The Non-Life of a Virus
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It is questionable whether a virus is alive because it must parasitize a host cell to reproduce.
Barring any social or mystic philosophies, the point of life, according to basic biological processes, is to reproduce. Passing on one’s DNA is, in a sense, living forever, and all living creatures can do this either asexually or sexually.
Every living organism has a related virus that can infect it. Even bacteria and fungi can be infected with viruses. Viruses are more numerous than every other creature that is considered to be living.
Are Viruses Alive or Dead?
What even defines living? Viruses are fascinating because biologists cannot agree whether they are living creatures. The main reason why the concept of viruses being alive is questionable is that viruses cannot reproduce on their own, sexually or asexually. They require a host to reproduce.
Unlike organisms that fit the general model of life proposed by biologists, the virus can indefinitely remain dormant until it comes into contact with an appropriate host. When this occurs, the virus activates and begins replication or reproduction. More appropriately, the virus tells the cell to do the replicating for the virus.
In the Scientific American article “Are Viruses Alive,” Luis P. Villarreal says, “Most known viruses are persistent and innocuous, not pathogenic. They take up residence in cells, where they may remain dormant for long periods or take advantage of the cells’ replication apparatus to reproduce at a slow and steady rate.”
How Viruses Replicate
Nucleic acids are the road maps that cells use to reproduce in a certain manner. Living organisms consist of DNA and RNA, two types of nucleic acids that have different roles. Viruses consist of either DNA or RNA enclosed in a protein capsule.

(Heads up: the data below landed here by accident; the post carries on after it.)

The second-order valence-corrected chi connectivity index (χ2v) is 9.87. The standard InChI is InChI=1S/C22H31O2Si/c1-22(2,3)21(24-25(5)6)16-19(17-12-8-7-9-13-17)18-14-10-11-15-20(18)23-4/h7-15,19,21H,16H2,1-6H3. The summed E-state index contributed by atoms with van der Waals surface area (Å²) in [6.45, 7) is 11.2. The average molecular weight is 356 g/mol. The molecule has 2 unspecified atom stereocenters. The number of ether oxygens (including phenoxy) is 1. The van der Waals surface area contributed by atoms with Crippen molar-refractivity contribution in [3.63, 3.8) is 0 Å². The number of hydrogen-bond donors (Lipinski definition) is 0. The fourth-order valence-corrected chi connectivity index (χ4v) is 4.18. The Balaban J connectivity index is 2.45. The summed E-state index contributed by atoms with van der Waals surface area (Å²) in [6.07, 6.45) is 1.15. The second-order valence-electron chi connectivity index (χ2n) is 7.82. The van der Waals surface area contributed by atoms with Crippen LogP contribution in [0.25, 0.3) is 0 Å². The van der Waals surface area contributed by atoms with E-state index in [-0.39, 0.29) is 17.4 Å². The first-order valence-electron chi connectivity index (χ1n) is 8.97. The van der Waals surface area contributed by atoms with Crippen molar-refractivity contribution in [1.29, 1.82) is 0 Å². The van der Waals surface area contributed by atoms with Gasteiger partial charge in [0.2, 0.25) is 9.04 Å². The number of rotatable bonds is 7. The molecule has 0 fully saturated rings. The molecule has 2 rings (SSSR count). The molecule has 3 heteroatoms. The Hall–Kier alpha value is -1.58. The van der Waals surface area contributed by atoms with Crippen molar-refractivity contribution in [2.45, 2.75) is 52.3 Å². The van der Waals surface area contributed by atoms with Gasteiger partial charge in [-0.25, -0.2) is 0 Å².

When a virus finds a host, which is a cell, it releases its protein coating and uses the reproductive processes of the cell to replicate the viral DNA or RNA. The host cell is also used to create protein coatings for the new viruses. The newly-created viruses leave the cell in clusters or the cell membrane ruptures releasing all of the viruses at once.
The concept of using a “dead” virus for flu shots can be considered to be a moot point. The virus is not “dead,” but inactivated. According to Henry Bernstein, D.O., a Harvard Medical School Senior Lecturer and Dartmouth Medical School Professor, “Killed or inactivated is the same thing when we talk about vaccines. A vaccine usually is made up of the infectious germ itself, either killed (inactivated) or ‘live-attenuated’ (weakened)…which builds a much stronger immune response against the virus than the killed (or inactivated) types do.”
While viruses may be referred to as inert biochemicals or molecules that are components of living systems with little chemical reactivity, they serve as an evolutionary model that can be studied within a short period of time. This is unusual because most evolutionary models take decades or centuries to complete. While the rapid evolution of viruses is the bane of vaccine developers, the behavior of these lifeless parasites is, oddly enough, useful for learning about life.